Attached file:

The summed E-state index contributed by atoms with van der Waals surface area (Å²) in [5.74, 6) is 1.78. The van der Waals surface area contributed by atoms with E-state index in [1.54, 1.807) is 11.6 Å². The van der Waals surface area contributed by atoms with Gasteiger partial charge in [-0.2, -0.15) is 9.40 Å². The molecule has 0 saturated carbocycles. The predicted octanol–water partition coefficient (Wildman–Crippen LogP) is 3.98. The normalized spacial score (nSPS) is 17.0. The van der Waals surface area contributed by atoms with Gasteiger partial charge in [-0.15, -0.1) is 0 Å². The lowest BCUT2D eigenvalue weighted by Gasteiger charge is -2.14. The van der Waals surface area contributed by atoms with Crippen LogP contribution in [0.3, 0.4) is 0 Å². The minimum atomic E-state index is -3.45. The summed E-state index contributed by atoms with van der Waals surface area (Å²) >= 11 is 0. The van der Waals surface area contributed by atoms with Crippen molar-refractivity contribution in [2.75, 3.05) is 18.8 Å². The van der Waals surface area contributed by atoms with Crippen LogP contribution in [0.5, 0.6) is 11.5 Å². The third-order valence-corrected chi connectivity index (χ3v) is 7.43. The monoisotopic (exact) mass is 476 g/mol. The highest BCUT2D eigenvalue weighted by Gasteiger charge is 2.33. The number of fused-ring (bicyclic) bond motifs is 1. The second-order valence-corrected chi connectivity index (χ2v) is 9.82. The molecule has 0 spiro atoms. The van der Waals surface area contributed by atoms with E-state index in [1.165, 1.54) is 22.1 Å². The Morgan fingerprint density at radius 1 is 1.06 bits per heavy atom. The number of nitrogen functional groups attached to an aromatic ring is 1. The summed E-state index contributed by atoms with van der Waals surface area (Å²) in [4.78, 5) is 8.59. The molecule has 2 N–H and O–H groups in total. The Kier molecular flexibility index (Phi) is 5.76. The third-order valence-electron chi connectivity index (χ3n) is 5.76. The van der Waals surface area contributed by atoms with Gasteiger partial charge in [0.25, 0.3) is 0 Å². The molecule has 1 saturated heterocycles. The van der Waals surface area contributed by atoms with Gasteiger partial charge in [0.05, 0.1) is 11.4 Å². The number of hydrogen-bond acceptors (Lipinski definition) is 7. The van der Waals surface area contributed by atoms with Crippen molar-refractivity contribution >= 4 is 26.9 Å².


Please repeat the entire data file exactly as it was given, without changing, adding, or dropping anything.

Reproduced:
The summed E-state index contributed by atoms with van der Waals surface area (Å²) in [5.74, 6) is 1.78. The van der Waals surface area contributed by atoms with E-state index in [1.54, 1.807) is 11.6 Å². The van der Waals surface area contributed by atoms with Gasteiger partial charge in [-0.2, -0.15) is 9.40 Å². The molecule has 0 saturated carbocycles. The predicted octanol–water partition coefficient (Wildman–Crippen LogP) is 3.98. The normalized spacial score (nSPS) is 17.0. The van der Waals surface area contributed by atoms with Gasteiger partial charge in [-0.15, -0.1) is 0 Å². The lowest BCUT2D eigenvalue weighted by Gasteiger charge is -2.14. The van der Waals surface area contributed by atoms with Crippen LogP contribution in [0.3, 0.4) is 0 Å². The minimum atomic E-state index is -3.45. The summed E-state index contributed by atoms with van der Waals surface area (Å²) >= 11 is 0. The van der Waals surface area contributed by atoms with Crippen molar-refractivity contribution in [2.75, 3.05) is 18.8 Å². The van der Waals surface area contributed by atoms with Crippen LogP contribution in [0.5, 0.6) is 11.5 Å². The third-order valence-corrected chi connectivity index (χ3v) is 7.43. The monoisotopic (exact) mass is 476 g/mol. The highest BCUT2D eigenvalue weighted by Gasteiger charge is 2.33. The number of fused-ring (bicyclic) bond motifs is 1. The second-order valence-corrected chi connectivity index (χ2v) is 9.82. The molecule has 0 spiro atoms. The van der Waals surface area contributed by atoms with E-state index in [1.165, 1.54) is 22.1 Å². The Morgan fingerprint density at radius 1 is 1.06 bits per heavy atom. The number of nitrogen functional groups attached to an aromatic ring is 1. The summed E-state index contributed by atoms with van der Waals surface area (Å²) in [4.78, 5) is 8.59. The molecule has 2 N–H and O–H groups in total. The Kier molecular flexibility index (Phi) is 5.76. The third-order valence-electron chi connectivity index (χ3n) is 5.76. The van der Waals surface area contributed by atoms with Gasteiger partial charge in [0.25, 0.3) is 0 Å². The molecule has 1 saturated heterocycles. The van der Waals surface area contributed by atoms with Gasteiger partial charge in [0.05, 0.1) is 11.4 Å². The number of hydrogen-bond acceptors (Lipinski definition) is 7. The van der Waals surface area contributed by atoms with Crippen molar-refractivity contribution >= 4 is 26.9 Å².